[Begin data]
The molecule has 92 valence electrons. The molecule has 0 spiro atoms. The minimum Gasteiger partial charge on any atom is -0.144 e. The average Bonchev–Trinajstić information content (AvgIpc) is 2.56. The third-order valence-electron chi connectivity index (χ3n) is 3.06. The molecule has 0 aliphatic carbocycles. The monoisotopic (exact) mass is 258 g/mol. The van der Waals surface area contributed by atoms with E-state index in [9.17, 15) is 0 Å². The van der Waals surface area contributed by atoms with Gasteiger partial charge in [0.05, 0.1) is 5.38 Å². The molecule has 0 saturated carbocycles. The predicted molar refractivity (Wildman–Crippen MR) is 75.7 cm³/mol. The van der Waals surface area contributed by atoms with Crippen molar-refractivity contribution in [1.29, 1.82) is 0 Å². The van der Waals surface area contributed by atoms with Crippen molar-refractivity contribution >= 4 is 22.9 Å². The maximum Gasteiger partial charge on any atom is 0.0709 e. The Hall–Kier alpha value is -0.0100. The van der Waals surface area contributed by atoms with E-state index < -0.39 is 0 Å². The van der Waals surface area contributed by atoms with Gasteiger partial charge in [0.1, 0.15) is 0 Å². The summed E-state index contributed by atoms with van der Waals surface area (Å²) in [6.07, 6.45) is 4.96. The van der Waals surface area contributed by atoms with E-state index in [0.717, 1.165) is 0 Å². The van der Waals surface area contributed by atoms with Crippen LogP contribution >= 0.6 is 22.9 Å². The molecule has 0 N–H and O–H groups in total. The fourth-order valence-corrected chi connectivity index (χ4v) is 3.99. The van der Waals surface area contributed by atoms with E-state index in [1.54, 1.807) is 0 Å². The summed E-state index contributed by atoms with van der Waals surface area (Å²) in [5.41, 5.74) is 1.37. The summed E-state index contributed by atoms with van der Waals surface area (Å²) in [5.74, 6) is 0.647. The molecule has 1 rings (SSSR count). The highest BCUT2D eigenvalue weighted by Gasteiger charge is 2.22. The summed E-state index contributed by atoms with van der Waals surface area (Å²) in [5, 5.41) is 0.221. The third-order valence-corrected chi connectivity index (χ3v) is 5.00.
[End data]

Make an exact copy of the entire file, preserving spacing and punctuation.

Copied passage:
The molecule has 92 valence electrons. The molecule has 0 spiro atoms. The minimum Gasteiger partial charge on any atom is -0.144 e. The average Bonchev–Trinajstić information content (AvgIpc) is 2.56. The third-order valence-electron chi connectivity index (χ3n) is 3.06. The molecule has 0 aliphatic carbocycles. The monoisotopic (exact) mass is 258 g/mol. The van der Waals surface area contributed by atoms with E-state index in [9.17, 15) is 0 Å². The van der Waals surface area contributed by atoms with Gasteiger partial charge in [0.05, 0.1) is 5.38 Å². The molecule has 0 saturated carbocycles. The predicted molar refractivity (Wildman–Crippen MR) is 75.7 cm³/mol. The van der Waals surface area contributed by atoms with Crippen molar-refractivity contribution in [1.29, 1.82) is 0 Å². The van der Waals surface area contributed by atoms with Crippen molar-refractivity contribution >= 4 is 22.9 Å². The maximum Gasteiger partial charge on any atom is 0.0709 e. The Hall–Kier alpha value is -0.0100. The van der Waals surface area contributed by atoms with E-state index < -0.39 is 0 Å². The van der Waals surface area contributed by atoms with Gasteiger partial charge in [0.1, 0.15) is 0 Å². The summed E-state index contributed by atoms with van der Waals surface area (Å²) in [6.07, 6.45) is 4.96. The van der Waals surface area contributed by atoms with E-state index in [0.717, 1.165) is 0 Å². The van der Waals surface area contributed by atoms with Crippen LogP contribution >= 0.6 is 22.9 Å². The molecule has 0 N–H and O–H groups in total. The fourth-order valence-corrected chi connectivity index (χ4v) is 3.99. The van der Waals surface area contributed by atoms with E-state index in [1.54, 1.807) is 0 Å². The summed E-state index contributed by atoms with van der Waals surface area (Å²) in [5.41, 5.74) is 1.37. The summed E-state index contributed by atoms with van der Waals surface area (Å²) in [5.74, 6) is 0.647. The molecule has 1 rings (SSSR count). The highest BCUT2D eigenvalue weighted by Gasteiger charge is 2.22. The summed E-state index contributed by atoms with van der Waals surface area (Å²) in [5, 5.41) is 0.221. The third-order valence-corrected chi connectivity index (χ3v) is 5.00.